For women of colour, there’s a gap within the pay gap: Melayna Williams

Have been working through some of the Census data and the gender gap works both ways depending on the group as the above chart indicates.

Given Williams’ focus on the Black community, which the data supports, her perspective is understandable but the data shows a more complex reality among the different minority groups and gender:

The gender wage gap remains a pertinent issue in Canada, despite how long women have been lending their labour to the workforce. And we often hear statistics that contrast two categories: men and women. On this, the numbers are stark.

But that data doesn’t incorporate filters around identity and background of women, an omission that effectively erases the compounding discrimination faced by non-white women in Canada. A lens that compares only men and women sets up women’s rights as a replica of patriarchy, where one group is favoured over everyone else; in doing so it reinforces the rigid power structures that have brought us to this point. But including race in the analysis reveals a different kind of gender gap that’s perhaps even more alarming than the broader issue.

In a 2011 Canadian Centre for Policy Alternatives report examining census data from 2006, Sheila Block and Grace-Edward Galabuzi found dire income disparities for racialized Canadians. They earn 81.4 cents for each dollar white Canadians make, and the jobs are typically less desirable: low wages, precarious, non-permanent. Add the filter of gender, though, and a much wider, more worrisome gulf appears: “Racialized women earned 55.6 cents for every dollar non-racialized men earned in 2005 . . . Racialized men made 77.9 cents for every dollar non-racialized men earned,” wrote Block and Galabuzi. “The gap narrows even further when comparing racialized and non-racialized women. Racialized women earned 88.2 cents for every dollar that non-racialized women earned.”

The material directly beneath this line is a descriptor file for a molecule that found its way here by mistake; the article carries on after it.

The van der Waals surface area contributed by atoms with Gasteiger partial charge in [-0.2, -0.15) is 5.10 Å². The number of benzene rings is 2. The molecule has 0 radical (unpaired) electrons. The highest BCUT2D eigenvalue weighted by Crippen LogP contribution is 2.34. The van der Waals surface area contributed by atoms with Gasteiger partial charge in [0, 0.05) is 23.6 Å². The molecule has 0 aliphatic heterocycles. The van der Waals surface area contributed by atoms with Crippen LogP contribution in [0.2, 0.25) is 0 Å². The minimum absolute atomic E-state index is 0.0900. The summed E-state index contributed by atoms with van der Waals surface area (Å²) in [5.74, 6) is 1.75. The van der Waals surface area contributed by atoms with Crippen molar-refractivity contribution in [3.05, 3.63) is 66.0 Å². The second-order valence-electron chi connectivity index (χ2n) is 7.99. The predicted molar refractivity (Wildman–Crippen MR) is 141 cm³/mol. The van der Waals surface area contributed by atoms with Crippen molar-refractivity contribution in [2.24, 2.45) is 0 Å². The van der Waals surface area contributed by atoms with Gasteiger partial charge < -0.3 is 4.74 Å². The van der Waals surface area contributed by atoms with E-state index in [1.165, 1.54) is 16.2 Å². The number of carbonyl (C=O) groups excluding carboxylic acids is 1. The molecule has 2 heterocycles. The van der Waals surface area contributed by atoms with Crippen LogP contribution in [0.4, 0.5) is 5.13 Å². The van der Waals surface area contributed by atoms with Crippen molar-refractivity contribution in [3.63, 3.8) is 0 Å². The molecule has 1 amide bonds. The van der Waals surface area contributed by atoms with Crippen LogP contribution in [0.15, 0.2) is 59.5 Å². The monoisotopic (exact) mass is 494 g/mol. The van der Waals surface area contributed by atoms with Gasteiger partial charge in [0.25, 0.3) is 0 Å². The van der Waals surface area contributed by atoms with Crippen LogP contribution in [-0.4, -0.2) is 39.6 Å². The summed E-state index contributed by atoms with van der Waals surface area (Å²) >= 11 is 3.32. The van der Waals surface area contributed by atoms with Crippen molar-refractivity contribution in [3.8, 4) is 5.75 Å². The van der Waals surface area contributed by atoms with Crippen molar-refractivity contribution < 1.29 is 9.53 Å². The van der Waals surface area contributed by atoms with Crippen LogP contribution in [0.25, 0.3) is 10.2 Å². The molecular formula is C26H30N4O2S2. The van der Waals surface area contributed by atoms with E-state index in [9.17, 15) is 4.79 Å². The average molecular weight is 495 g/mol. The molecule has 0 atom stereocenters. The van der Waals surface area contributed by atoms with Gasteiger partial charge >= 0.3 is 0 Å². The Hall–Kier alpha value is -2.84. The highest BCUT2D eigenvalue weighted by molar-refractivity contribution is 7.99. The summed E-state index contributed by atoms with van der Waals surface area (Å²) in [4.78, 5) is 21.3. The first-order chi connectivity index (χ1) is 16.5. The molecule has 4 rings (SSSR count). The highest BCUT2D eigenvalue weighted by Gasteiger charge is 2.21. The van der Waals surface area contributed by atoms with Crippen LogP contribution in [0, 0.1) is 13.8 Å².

Research has been done to identify the core issues and advance solutions around the position of Indigenous and Canadian women of colour in the work market. “Inequality, discrimination and a segmented labour market have left women of colour with earnings at just 64 per cent of men’s, and Aboriginal women’s earnings at just 46 per cent of men’s,” wrote Lisa Lambert in a 2010 paper titled “Gender wage gap even more pronounced for Aboriginal women.” For women of colour and Indigenous women in Canada, she writes, “the earnings situation is inexcusable.”

How are we closer to gender parity in Canada when the gender gap we often think about ignores the unique struggles of women of colour and Indigenous women? If white men are still making more money than white women, can this be acknowledged while addressing the fact that women of colour fall far below both? If we actually believe in the principles of equality with which Canada so proudly associates itself, we must acknowledge both crises: the gap between men and women, and that between racialized women and everyone else.

Source: For women of colour, there’s a gap within the pay gap

About Andrew
Andrew blogs and tweets public policy issues, particularly the relationship between the political and bureaucratic levels, citizenship and multiculturalism. His latest book, Policy Arrogance or Innocent Bias, recounts his experience as a senior public servant in this area.

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